Made by Hand: Nick Ellwood.

 

For as long as I can remember, I’ve always been a big fan of neon signs and the beautiful glow that they give off. The culmination of this was when I visited Hong Kong for a week in 2014. I spent my time walking the streets of Kowloon at night; admiring them glowing against the wet market floors and capturing filmic photos of them.

My friends at the oldest neon sign makers in the UK, Kemp London put me in touch with Nick Ellwood at Thames Trade Neon. Nick operates out of his Rainham (Greater London) studio with his Dad, who had originally taught him neon tube bending over 40 years ago. Both studios have produced work for recent movies like Detective Pikachu, along with a massive abundance of TV shows and experiential installations.

After a quick back and forth with Nick, I popped down to his studio to learn about the art of neon sign making, and a bit of the science behind it too.

Before we began, Nick ran me through the two main types of neon lighting and how it works. Neon as its traditionally known, is a glass tube that is pumped with gas and has two electrodes at each end - allowing 15,000 volts to pass through to create that lovely neon glow. If you’re wanting a red tone to your tube, add Neon gas and for blue, add Argon. To make other tones, you choose a specific glass tube colour like blue, then by adding argon, you’d get purple.

To start, Nick selected his tubing that was a standard diameter of 18mm, and dark yellow which was the colour his client requested for this cursive text sign. Dependant on the type of sign and its usage, a design will be provided, or Nick will work to develop one for them.

With the to-scale design print-out, Nick starts by heating up a tube bender to hot blue, leaving no dirty flame residue and getting the tube to a malleable temperature quickly. Constantly moving the tube, and bending to the pencil score marks on the tube, he works quickly to make the first two bends - checking them off on the paper design for accuracy; I could really see his intuition here, as he nailed each bend exactly to the sheet. To stop the tube sticking on the inside, a soft blowing tube is added to one end for Nick to keep an airflow moving and cracks to not appear. For larger 180˚ bends, a ribbon burner (not pictured but a long burner) is used to heat larger areas to aide the bending. This same process of bending and checking the tube against the sheet is used until the tube has run out, and a second one is needed. A pencil mark is made on the first tube and it is slightly bent back to allow the joint to be hidden later on.

Working the second tube, Nick completes the bending and marks the area to join the two tubes. To join the tubes, it is filed at the marked cutting area using a small file then is tapped to cause a break along the line. From here, the two tubes are assembled using a crossfire burner (shaped like the letter ‘c’) that applies heat to each side of the tube whilst nick blows into it - keeping the tubing wide. It’s then held for a few seconds whilst it cools down and they are fused.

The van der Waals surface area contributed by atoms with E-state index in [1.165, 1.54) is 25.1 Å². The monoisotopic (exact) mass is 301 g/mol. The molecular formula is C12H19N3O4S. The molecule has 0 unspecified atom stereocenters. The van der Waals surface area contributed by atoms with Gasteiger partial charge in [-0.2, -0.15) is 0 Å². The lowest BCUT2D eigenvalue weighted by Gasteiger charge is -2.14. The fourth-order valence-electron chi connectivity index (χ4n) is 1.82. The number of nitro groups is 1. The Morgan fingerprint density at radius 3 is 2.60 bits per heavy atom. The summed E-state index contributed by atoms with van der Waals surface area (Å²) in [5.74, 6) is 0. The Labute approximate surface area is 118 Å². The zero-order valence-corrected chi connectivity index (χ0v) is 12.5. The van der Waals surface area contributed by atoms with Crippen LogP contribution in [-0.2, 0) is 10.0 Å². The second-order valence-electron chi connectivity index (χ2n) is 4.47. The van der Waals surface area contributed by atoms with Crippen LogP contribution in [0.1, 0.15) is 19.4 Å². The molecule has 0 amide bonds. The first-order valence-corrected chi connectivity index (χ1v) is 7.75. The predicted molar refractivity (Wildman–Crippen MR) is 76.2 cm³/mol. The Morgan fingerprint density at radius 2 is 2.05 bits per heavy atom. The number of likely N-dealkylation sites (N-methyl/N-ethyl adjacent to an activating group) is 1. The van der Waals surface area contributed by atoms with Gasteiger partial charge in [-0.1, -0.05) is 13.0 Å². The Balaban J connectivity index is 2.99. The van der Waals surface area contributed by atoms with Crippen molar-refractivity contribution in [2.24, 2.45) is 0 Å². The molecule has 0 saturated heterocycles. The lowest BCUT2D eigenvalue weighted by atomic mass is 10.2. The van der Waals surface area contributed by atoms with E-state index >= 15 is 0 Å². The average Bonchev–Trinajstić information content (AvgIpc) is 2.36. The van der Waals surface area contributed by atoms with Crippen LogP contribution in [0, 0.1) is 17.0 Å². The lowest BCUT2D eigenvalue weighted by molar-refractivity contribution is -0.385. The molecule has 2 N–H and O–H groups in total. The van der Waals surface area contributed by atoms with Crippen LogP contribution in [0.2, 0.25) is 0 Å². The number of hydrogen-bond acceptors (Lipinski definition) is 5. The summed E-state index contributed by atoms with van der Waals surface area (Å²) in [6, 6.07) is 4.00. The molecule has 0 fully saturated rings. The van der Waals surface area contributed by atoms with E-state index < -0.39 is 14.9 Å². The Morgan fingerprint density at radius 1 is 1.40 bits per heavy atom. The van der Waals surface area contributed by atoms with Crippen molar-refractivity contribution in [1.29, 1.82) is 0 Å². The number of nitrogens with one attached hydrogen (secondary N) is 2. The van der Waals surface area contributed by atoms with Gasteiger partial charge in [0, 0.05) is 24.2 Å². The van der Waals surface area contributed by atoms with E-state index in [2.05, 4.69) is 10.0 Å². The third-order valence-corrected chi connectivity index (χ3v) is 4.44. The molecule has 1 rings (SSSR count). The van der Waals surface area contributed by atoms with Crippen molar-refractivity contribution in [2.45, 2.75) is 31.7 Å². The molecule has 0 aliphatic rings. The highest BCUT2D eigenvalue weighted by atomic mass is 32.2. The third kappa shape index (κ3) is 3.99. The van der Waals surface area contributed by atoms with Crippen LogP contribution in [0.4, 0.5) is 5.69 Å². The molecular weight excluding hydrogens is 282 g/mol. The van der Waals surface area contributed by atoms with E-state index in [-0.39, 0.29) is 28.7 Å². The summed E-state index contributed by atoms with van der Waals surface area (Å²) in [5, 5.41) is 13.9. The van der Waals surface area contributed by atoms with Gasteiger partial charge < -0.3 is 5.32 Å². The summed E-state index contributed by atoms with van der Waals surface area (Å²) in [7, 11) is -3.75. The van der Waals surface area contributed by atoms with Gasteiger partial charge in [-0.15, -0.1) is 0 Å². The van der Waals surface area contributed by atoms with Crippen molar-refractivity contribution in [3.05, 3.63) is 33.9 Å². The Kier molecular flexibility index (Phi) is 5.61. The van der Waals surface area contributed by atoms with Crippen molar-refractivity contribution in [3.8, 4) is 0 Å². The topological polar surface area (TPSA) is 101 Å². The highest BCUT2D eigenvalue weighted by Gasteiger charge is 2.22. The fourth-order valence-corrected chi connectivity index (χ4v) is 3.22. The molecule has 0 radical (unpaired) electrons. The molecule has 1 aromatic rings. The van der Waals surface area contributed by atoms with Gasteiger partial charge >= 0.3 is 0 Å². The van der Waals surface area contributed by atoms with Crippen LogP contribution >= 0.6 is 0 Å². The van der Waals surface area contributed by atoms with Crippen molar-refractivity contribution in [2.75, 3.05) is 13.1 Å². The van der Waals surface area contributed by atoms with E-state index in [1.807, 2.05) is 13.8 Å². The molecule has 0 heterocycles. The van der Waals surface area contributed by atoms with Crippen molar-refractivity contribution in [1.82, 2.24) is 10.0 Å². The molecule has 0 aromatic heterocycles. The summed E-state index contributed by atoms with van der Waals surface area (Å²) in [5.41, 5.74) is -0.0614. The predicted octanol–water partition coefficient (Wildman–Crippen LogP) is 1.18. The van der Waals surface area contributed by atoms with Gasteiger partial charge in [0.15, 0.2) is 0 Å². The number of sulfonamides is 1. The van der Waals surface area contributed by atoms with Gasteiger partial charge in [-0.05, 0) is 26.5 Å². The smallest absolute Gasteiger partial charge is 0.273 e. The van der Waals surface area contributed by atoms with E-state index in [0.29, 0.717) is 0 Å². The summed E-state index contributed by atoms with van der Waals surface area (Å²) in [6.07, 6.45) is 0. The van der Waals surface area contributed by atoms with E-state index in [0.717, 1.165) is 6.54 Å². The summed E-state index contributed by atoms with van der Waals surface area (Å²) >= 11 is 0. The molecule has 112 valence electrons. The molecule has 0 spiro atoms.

Now comes the exiting part - to make it light up into the ever aesthetically pleasing tones of neon, two electrode connectors are joined at each end of the finished tubing using a burner. Each of the two electrodes are different; one is an open tubulated and the other closed-end; they also act as a positive and negative for current to later pass along. The open one allows a small bead of Mercury (for argon gas) to be passed into the tube to clean the inside and to help brighten the glow.

For this part of the process, a strong vacuum is applied to clear out all air, and the argon gas is pumped into the tubing at a high pressure level. From here, two jumpers are connected from a powerful transformer and roughly 15,000 volts of power is passed through it. During this time, the mercury bead is run around the tube - cleaning it for a brighter glow, whilst burning off into millions of tiny beads inside. At this point, the tube has reached roughly 220˚C. To seal the gas in, the tubular electrode is closed with the burner and taken to the finishing station.

In this area, the backing of tube folds are painted in a hard black to hide them, and the sign is fired up one last time to cook on the weatherproof paint for 30 minutes. The sign is now ready to go to its new home at the clients place, as a one of a kind neon sign - with a lifespan of over 50 years.

I really enjoyed my time with Nick, and as well as being a really lovely guy - he was able to pass on so much knowledge about neon sign making and how to create them. When I get a spare moment, I’m tempted to do a one day neon workshop as it looks really fun and i’d love to have my very own neon sign.

Hikaru Funnell